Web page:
Arsenic Selenium Spectrophotometry Reference material Chelex

"High Performance Liquid Chromatographic Analysis Of Thiamine In Rice Flour With Fluorimetric Post-column Derivatization"
J. Chromatogr. A 1984 Volume 284, Issue 1 Pages 281-284
Hideaki Ohta, Toshiro Baba and Yoshihiko Suzuki, Eiji Okada

Abstract: Rice flour was hydrolyzed with takadiastase ('Official Methods of Analysis', AOAC, 13th Ed., 1980). After centrifugation at 3500 rpm for 20 min, the supernatant solution was subjected to HPLC on Nucleosil 5 C18, with an aqueous solution 0.01 M in NaH2PO4 and 0.15 M in NaClO4 (pH 2.2) as mobile phase. The eluate stream from the column was mixed with a stream of reagent solution [0.01% of K3Fe(CN)6 in aqueous 12% NaOH], both flowing at 0.6 mL min-1, and the thiochrome formed was detected fluorimetrically at 435 nm (excitation at 375 nm). Recoveries of thiamine(I) added at 2 ppm to rice flour were 92 to 96%, and the determination of I in several samples of brown and polished rice by the new method gave results in close agreement with values obtained by the full AOAC procedure.
Thiamine HPLC Fluorescence Method comparison Post-column derivatization

"Separation And Determination Of Copper And Zinc By Ion Chromatography Using 2-(2-benzoxazolylazo)-1-naphthol As A Post-column Derivatization Reagent"
Bunseki Kagaku 1998 Volume 47, Issue 11 Pages 861-866
Shin-ichiro Okawa, Kazuhiko Yamazaki and Tosimi Ishikawa

Abstract: An ion chromatography method using post-column derivatization with 2-(2-benzoxazolylazo)-1-naphthol(α-BOAN) in a nonionic surfactant solution of Brij35 was established for the separation and determination of Cu(II) and Zn(II). The optimum conditions for determining the elements were: an eluent containing 0.25 mol L-1 lactic acid (pH 3.1) at a flow rate of 1 mL min-1; for post-column derivatization, 2 x 10^-4 mol L-1 α-BOAN solution containing 4%(v/v) dioxane, 4%(w/v) Brij35 and sodium tetraborate at a flow rate of 0.3 mL min-1; pH at the drain of 3.3 ± 0.1; analytical column, a Shim-pack IC-C1 (5.0 mm i.d x 150 mm); oven temperature of 40°C; an injection volume of 0.02 mL; and detection at 565 nm. A linear relationship was observed between the peak hight and the amt. of elements within ranges of 80-240 and 400-2000 ppb for Cu and Zn, respectively. The relative standard deviations for the measurements (n = 7) of 120 ppb Cu and 800 ppb Zn were 2.2 and 2.0%, respectively. The detection limits of 16 ppb Cu and 195 ppb Zn (S/N = 3) were obtained. The present method was applied to the separation and determination of Cu(II) and Zn(II) in the Rice Flour (NIST SRM1568a) and Bovine Liver (NIST SRM1577b) with satisfactory results. Cu(II) and Zn(II) in rice from Australia, Thailand, China, and the U.S.A. are also determined by this method.
Copper Zinc HPIC Spectrophotometry Post-column derivatization Reference material Method comparison Optimization

"A Stopped-flow Injection Catalytic-spectrophotometric Method For The Determination Of Trace Vanadium"
Fenxi Huaxue 1996 Volume 24, Issue 7 Pages 832-834
Wang, S.H.;Zhang, A.M.;Du, L.Y.;Ma, C.L.;Liu, D.J.

Abstract: An aqueous 0.0025% malachite green solution in 0.01 M acetic acid was injected into a carrier stream of 0.01 M acetic acid (3 ml/min) and mixed in a reaction coil (25 cm long). The mixed reagent stream was merged with a sample stream containing 1 mM KBrO3 and 0.05 M tartaric acid flowing at the same rate in a second reactor (35 cm long) and the absorbance of the colored products formed was measured at 625 nm. When the absorption reached the maximum, the flow was stopped; the curve of the absorbance change was plotted for calculation of the V content. The calibration graph was linear from 20-200 µg/l of V(V). Common foreign species including 100-fold Fe(III), Co(II), nitrite and Mn(II) did not interfere. The method was applied to the analysis of foods, such as peanut, rice and wheat flour, with RSD of 2.6-3.3%. Results agreed closely with those published Wang et al. (Fenxi Shiyanshi, 1995, 14, 70).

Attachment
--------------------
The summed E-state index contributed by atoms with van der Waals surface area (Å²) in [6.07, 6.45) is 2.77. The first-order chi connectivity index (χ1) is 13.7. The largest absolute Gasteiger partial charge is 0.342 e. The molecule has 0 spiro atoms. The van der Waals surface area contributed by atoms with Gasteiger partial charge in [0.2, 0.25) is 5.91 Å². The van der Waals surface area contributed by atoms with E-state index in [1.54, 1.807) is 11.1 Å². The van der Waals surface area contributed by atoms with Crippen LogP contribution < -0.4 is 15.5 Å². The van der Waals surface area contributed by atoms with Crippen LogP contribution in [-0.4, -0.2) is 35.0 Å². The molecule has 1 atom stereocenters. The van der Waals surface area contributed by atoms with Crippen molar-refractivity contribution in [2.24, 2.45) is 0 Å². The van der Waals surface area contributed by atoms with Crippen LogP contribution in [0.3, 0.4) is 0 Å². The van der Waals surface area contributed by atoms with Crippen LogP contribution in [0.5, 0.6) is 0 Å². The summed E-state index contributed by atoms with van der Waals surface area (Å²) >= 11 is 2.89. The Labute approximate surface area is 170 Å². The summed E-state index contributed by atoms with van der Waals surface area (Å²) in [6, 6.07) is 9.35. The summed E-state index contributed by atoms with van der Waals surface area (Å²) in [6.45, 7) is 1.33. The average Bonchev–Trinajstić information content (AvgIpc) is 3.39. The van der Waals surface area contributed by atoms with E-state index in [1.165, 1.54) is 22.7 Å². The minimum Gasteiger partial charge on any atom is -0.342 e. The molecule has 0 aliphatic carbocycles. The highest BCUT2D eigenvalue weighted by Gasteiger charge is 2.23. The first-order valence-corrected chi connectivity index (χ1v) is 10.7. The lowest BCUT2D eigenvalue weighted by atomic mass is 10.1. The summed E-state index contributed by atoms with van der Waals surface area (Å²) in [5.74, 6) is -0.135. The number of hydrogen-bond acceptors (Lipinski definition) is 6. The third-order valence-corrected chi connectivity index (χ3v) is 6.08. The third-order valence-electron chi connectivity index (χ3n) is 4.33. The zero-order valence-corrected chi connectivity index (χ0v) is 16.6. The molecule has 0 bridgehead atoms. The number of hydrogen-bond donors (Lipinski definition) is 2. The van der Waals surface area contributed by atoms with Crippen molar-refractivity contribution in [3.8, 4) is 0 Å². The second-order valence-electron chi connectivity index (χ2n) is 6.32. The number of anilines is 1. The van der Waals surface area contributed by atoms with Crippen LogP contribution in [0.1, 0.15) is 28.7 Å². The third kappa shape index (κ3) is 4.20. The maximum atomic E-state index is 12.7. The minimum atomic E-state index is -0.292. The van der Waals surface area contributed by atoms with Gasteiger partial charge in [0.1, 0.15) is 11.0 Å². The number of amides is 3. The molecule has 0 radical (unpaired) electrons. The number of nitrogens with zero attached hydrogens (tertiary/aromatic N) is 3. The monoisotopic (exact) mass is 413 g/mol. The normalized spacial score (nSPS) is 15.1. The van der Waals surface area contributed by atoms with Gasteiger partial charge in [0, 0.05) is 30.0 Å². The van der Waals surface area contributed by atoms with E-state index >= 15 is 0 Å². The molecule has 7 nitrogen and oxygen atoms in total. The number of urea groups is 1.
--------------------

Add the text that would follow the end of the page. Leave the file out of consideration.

Vanadium Spectrophotometry Interferences Stopped-flow

"Continuous-flow Vapor Generation For Inductively Coupled Argon Plasma Spectrometric Analysis. 2. Arsenic"
J. AOAC Int. 1991 Volume 74, Issue 3 Pages 516-521
Tracy ML, Littlefield ES, Moller G.

Abstract: Biological tissue, blood or water, is wet ashed in a 10 mL test tube on a programmed heating block with HNO3, H2SO4 and HClO4 at up to 310°C (details given). The cooled digest is treated with HCl and KI and the As present is reduced by NaBH4 to arsine in a simplified continuous-flow manifold. A standard pneumatic nebulizer effects the gas - liquid separation of AsH3 which is quantified by ICP-AES at 193.756 nm. The detection limit was 0.4 to 0.6 µg L-1 of As. Mean coefficient of variation were 1.2% for analysis of water samples (n = 27) and 2% for analysis of liver samples (n = 12). Recoveries ranged from 99 to 104% for tap water, bovine liver and rice flour.
Arsenic Spectrophotometry Heated reaction Nebulizer Phase separator Reference material Volatile generation

"Simple Determination Of Thiamine In Rice By High Performance Liquid Chromatography With Post-column Derivatization"
J. Liq. Chromatogr. Relat. Technol. 1993 Volume 16, Issue 12 Pages 2617-2629
Hideaki Ohta; Mari Maeda; Yoichi Nogata; Koh-Ichi Yoza; Yuko Takeda; Yutaka Osajima

Abstract: We report a rapid high-performance liquid chromatographic method for the determination of thiamine in rice with fluorimetric post-column derivatization. The analysis system consisted of a combination of both thiamine extraction with a mixture of 0.1 M hydrochloric acid-40% methanol (0.1 M HCI-40% MeOH) solution from rice flour, and chromatographic separation and determination. To extract thiamine, the rice flour was refluxed for 30 min at 60°C with 0.1 M HCl-40% HCI. The separation systems constituted of a Sorbax TMS column, column oven (55°C), elution system containing a mixture of 0.01 M sodium dihydrogen phosphate and 0.5 M sodium perchlorate solution, a mixing coil for chemical reaction and a spectrofluorimetric detector. The thiamine derivative compound was detected at 375 nm for excitation and 435 nm for emission. The recovery of thiamine was 94 -101%. The contents of thiamine in rice of six cultivars produced in Japan were determined by the above-mentioned HPLC method and AOAC method. The two methods gave comparable results and a high correlation coefficient (r = 0.958) was obtained.
Thiamine HPLC Fluorescence Post-column derivatization